Business Travel

Off-beat things to do in Toronto

Toronto, synonym to skyscrapers and high-rise buildings, is renowned for its astonishing architecture, thriving industrial sites, and huge parks. You’ll be surprised to know that the city offers various off-beat experiences as well which you’ll cherish. So, here are a few unusual experiences that you can’t afford to miss to take the best out of it.

  1. Read some books at Thomas Fisher Rare Book Library, 120 St George St, Toronto, ON M5S 1A5, Canada
    The Thomas Fisher Rare Book Library is a library in the University of Toronto that features not only university archives but also publicly accessible rare books and manuscripts, and the papers of many important Canadian literary figures. It’s the largest of its kind in the country homing more than 7,00,000 rare books in its collection. So, if you’re a book lover or a history seeker, you need to visit this place.
  2. Visit the Half House, 54 St Patrick St, Toronto, ON M5T 1V1, Canada
    It’s not just a name but it’s a house seamlessly cut into half, looking at which may leave your eyes wide and open. It’s a supernatural achievement, gained with powerful machinery. This house is located at 54½ St. Patrick Street in Toronto. This house still stands firm and strong despite being more than a century old.
  3. Visit Bata Shoe Museum, 327 Bloor Street West; Toronto, Ontario; M5S 1W7
    Located at Bloor Street and St. George Street in the Bloor Street Culture Corridor district of Downtown Toronto, the Bata Shoe Museum is the only museum in North America that is solely dedicated to the history of footwear. This museum not just collects, preserves, and exhibits footwear from around the world but also researches the same. All this is started by Sonja Bata, wife of Thomas J. Bata of the Bata Shoe Company. She used to travel globally and collect traditional footwear from the places she visited. This collection contains over 13,500 items.
  4. The Yorkville Rock.
    Weighing around 650 tons, this one billion-year-old rock signifies the roots of an ancient mountain range. It was broken into pieces to relocate it to the middle of a park.
    This was originally a part of Canadian glacial shield and transported in huge lumps to Toronto’s Yorkville Park. Even after it’s reassembled, gaps remain visible that gives the stone the look of a tectonic puzzle.
  5. The Gibraltar Point Lighthouse, 443 Lakeshore Ave, Toronto, Ontario M5J 2W2, Canada
    One of Toronto’s oldest buildings, The Gibraltar Point Lighthouse, is the oldest existing lighthouse on the Great Lakes. This reason is enough to make it a happening place but what makes it more popular is the mysterious demise of its first keeper John Paul Radelmüller that lays the foundation of Toronto’s most persisting ghost story, coupled with strange sounds occurring.

  6. The Monkey’s Paw, 1067 Bloor St W, Toronto, ON M6H 1M5, Canada
    The Monkey’s Paw is a unique destination which is a book shop that specializes in rare old, weird, and wonderful books that are not found anywhere else. Located at Bloor and Lansdowne, this antique book shop features a coin-operated vending machine, the Biblio-Mat, which is one of its kind, makes it a unique place to visit.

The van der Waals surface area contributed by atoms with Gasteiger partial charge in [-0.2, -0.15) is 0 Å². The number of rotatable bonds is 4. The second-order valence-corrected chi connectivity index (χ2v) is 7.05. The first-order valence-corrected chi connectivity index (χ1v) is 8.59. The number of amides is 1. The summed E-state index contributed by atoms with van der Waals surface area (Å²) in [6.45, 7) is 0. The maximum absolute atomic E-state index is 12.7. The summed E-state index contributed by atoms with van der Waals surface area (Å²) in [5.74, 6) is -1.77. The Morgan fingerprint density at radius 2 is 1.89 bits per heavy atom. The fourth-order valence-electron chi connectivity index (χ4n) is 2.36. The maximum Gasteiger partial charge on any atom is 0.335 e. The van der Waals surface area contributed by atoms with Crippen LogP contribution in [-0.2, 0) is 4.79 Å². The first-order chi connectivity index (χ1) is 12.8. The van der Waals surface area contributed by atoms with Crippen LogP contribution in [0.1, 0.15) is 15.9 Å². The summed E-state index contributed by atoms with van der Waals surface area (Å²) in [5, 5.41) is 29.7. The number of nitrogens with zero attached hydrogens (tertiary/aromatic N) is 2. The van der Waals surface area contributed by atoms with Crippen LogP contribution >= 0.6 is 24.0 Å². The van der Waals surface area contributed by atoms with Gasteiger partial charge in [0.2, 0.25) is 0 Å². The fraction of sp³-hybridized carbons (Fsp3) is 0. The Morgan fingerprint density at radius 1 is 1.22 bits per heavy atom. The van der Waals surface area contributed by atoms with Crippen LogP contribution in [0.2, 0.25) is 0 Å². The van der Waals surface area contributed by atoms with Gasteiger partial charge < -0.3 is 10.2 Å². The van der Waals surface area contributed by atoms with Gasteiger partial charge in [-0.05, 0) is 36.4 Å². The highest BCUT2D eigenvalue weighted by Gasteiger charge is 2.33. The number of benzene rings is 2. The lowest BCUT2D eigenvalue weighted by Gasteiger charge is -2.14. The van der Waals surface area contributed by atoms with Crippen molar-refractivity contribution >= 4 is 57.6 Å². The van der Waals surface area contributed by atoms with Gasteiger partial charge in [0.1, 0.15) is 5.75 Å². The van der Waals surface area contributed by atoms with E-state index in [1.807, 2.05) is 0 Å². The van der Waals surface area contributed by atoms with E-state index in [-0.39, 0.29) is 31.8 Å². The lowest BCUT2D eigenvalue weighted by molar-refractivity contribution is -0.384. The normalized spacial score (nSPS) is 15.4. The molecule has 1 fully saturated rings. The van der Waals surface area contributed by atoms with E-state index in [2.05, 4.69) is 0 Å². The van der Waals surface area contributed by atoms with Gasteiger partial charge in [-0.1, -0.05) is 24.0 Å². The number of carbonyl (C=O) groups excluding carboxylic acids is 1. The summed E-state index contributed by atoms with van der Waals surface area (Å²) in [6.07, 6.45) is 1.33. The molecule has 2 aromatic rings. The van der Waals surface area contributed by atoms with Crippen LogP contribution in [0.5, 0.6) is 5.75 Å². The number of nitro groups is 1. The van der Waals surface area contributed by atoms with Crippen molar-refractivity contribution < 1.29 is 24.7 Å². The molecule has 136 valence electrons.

7. Chinese Railroad Workers Memorial, 9 Blue Jays Way, Toronto, ON M5V 3S2 Blue Jays Way, Toronto, ON M5V 3S2, Canada
    Built between 1880 and 1885, the Canadian Pacific Railway was the country’s first transcontinental railroad. Running right from Lake Nipissing in Eastern Ontario through the Canadian Rockies to the coast of British Columbia, it played an important role in not just uniting the country but also in the development of Western Canada. So, the Chinese Railroad Workers Memorial is a monument built to dedicate 17,000 Chinese immigrants and more than 4,000 laborers who worked and died to build Canada’s Pacific Railway.
  8. R.C. Harris Water Treatment Plant, 2701 Queen St E, Scarborough, ON M4E 1H4, Canada
    Named after the longtime commissioner of Toronto’s public works R.C. Harris and located along the shore of Lake Ontario, the R.C. Harris Water Treatment Plant is not just architecturally applauded historic building but a pivotal piece of architectural beauty as well.
  9. Burst Your Stress Out At The Rage Room, 26 Ashwarren Rd, North York, ON M3J 1Z5, Canada.
    It’s a unique way to let out your anger and stress by crashing insentient objects like plates, glasses, chairs, etc. Located in North York, this place gives you a protective costume including coveralls, face shields, vests, and gloves and offers you 30 minutes in the Rage Room. Loudspeakers will help you to rage out to your playlist. Wear your closed-toe thick shoes before you enter the Rage Room. You can even record a video of raging your anger out.

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Aastha Maheshwari
Aastha Maheshwari, Staff Writer for the CEOWORLD magazine. Aastha has a decade of experience as a journalist and editor working for various magazines, newspapers, and digital publications and is now a Staff Writer at The CEOWORLD magazine. She is passionate about disrupting the status quo and unlocking the business value to create sustainable results. She specialized in reporting on both local and world news, as well as interviewing well-known business leaders, senior management executives, investors, and high net worth individuals. She can be reached on email aastha-maheshwari@ceoworld.biz.